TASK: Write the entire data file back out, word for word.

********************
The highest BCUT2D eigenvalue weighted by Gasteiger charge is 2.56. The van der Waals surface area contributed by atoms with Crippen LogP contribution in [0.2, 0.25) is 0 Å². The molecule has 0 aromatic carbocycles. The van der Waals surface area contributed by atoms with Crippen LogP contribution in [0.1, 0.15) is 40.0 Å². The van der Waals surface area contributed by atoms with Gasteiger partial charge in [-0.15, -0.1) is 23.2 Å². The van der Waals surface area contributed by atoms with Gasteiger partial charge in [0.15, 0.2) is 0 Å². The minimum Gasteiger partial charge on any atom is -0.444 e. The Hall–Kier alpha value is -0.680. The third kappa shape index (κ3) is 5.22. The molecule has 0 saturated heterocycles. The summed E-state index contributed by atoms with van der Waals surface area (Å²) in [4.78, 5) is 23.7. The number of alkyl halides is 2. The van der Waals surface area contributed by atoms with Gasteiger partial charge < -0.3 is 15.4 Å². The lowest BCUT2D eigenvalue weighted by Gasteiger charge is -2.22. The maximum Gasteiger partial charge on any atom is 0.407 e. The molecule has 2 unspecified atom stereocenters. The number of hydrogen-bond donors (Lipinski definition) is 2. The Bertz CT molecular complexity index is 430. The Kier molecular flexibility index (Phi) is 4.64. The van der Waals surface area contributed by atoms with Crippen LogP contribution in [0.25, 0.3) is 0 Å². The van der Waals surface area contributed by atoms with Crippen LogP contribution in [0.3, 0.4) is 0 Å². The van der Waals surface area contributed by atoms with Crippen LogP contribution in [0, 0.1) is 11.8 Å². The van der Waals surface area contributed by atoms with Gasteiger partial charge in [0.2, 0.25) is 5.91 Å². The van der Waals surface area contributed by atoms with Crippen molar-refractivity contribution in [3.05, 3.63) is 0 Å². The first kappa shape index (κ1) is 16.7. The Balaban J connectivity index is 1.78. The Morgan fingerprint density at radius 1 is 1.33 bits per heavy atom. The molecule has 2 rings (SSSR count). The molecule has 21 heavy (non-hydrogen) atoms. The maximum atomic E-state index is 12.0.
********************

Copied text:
The highest BCUT2D eigenvalue weighted by Gasteiger charge is 2.56. The van der Waals surface area contributed by atoms with Crippen LogP contribution in [0.2, 0.25) is 0 Å². The molecule has 0 aromatic carbocycles. The van der Waals surface area contributed by atoms with Crippen LogP contribution in [0.1, 0.15) is 40.0 Å². The van der Waals surface area contributed by atoms with Gasteiger partial charge in [-0.15, -0.1) is 23.2 Å². The van der Waals surface area contributed by atoms with Gasteiger partial charge in [0.15, 0.2) is 0 Å². The minimum Gasteiger partial charge on any atom is -0.444 e. The Hall–Kier alpha value is -0.680. The third kappa shape index (κ3) is 5.22. The molecule has 0 saturated heterocycles. The summed E-state index contributed by atoms with van der Waals surface area (Å²) in [4.78, 5) is 23.7. The number of alkyl halides is 2. The van der Waals surface area contributed by atoms with Gasteiger partial charge < -0.3 is 15.4 Å². The lowest BCUT2D eigenvalue weighted by Gasteiger charge is -2.22. The maximum Gasteiger partial charge on any atom is 0.407 e. The molecule has 2 unspecified atom stereocenters. The number of hydrogen-bond donors (Lipinski definition) is 2. The Bertz CT molecular complexity index is 430. The Kier molecular flexibility index (Phi) is 4.64. The van der Waals surface area contributed by atoms with Crippen LogP contribution in [0.25, 0.3) is 0 Å². The van der Waals surface area contributed by atoms with Crippen LogP contribution in [0.3, 0.4) is 0 Å². The van der Waals surface area contributed by atoms with Crippen LogP contribution in [0, 0.1) is 11.8 Å². The van der Waals surface area contributed by atoms with Gasteiger partial charge in [0.2, 0.25) is 5.91 Å². The van der Waals surface area contributed by atoms with Crippen molar-refractivity contribution in [3.05, 3.63) is 0 Å². The first kappa shape index (κ1) is 16.7. The Balaban J connectivity index is 1.78. The Morgan fingerprint density at radius 1 is 1.33 bits per heavy atom. The molecule has 2 rings (SSSR count). The molecule has 21 heavy (non-hydrogen) atoms. The maximum atomic E-state index is 12.0.